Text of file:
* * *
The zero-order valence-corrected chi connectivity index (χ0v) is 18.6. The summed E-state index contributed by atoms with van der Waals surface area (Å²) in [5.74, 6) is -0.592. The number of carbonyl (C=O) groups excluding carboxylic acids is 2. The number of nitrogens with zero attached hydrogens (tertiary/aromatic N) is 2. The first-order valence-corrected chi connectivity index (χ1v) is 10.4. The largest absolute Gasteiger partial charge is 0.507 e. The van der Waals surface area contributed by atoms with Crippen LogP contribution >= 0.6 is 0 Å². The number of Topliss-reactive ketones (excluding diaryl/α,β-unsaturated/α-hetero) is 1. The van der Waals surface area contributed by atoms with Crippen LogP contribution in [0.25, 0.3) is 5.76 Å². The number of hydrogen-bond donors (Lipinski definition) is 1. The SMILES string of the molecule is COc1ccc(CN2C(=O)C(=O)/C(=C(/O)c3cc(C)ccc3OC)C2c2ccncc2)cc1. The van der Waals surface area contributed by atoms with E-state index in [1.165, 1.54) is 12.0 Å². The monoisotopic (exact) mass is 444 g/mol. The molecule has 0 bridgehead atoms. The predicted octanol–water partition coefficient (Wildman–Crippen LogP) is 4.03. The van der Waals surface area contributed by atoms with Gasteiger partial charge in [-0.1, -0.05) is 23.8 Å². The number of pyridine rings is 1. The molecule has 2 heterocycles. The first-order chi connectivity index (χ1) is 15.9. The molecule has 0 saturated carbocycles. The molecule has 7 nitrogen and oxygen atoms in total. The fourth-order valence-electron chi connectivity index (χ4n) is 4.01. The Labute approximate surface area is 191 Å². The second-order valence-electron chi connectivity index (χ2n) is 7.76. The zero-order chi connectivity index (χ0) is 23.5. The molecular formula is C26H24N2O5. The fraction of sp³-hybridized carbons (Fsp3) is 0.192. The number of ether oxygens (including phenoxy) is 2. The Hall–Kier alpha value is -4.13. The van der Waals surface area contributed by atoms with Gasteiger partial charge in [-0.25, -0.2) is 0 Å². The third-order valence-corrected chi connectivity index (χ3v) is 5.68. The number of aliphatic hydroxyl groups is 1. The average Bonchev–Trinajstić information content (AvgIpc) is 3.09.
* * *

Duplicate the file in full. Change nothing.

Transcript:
The zero-order valence-corrected chi connectivity index (χ0v) is 18.6. The summed E-state index contributed by atoms with van der Waals surface area (Å²) in [5.74, 6) is -0.592. The number of carbonyl (C=O) groups excluding carboxylic acids is 2. The number of nitrogens with zero attached hydrogens (tertiary/aromatic N) is 2. The first-order valence-corrected chi connectivity index (χ1v) is 10.4. The largest absolute Gasteiger partial charge is 0.507 e. The van der Waals surface area contributed by atoms with Crippen LogP contribution >= 0.6 is 0 Å². The number of Topliss-reactive ketones (excluding diaryl/α,β-unsaturated/α-hetero) is 1. The van der Waals surface area contributed by atoms with Crippen LogP contribution in [0.25, 0.3) is 5.76 Å². The number of hydrogen-bond donors (Lipinski definition) is 1. The SMILES string of the molecule is COc1ccc(CN2C(=O)C(=O)/C(=C(/O)c3cc(C)ccc3OC)C2c2ccncc2)cc1. The van der Waals surface area contributed by atoms with E-state index in [1.165, 1.54) is 12.0 Å². The monoisotopic (exact) mass is 444 g/mol. The molecule has 0 bridgehead atoms. The predicted octanol–water partition coefficient (Wildman–Crippen LogP) is 4.03. The van der Waals surface area contributed by atoms with Gasteiger partial charge in [-0.1, -0.05) is 23.8 Å². The number of pyridine rings is 1. The molecule has 2 heterocycles. The first-order chi connectivity index (χ1) is 15.9. The molecule has 0 saturated carbocycles. The molecule has 7 nitrogen and oxygen atoms in total. The fourth-order valence-electron chi connectivity index (χ4n) is 4.01. The Labute approximate surface area is 191 Å². The second-order valence-electron chi connectivity index (χ2n) is 7.76. The zero-order chi connectivity index (χ0) is 23.5. The molecular formula is C26H24N2O5. The fraction of sp³-hybridized carbons (Fsp3) is 0.192. The number of ether oxygens (including phenoxy) is 2. The Hall–Kier alpha value is -4.13. The van der Waals surface area contributed by atoms with Gasteiger partial charge in [-0.25, -0.2) is 0 Å². The third-order valence-corrected chi connectivity index (χ3v) is 5.68. The number of aliphatic hydroxyl groups is 1. The average Bonchev–Trinajstić information content (AvgIpc) is 3.09.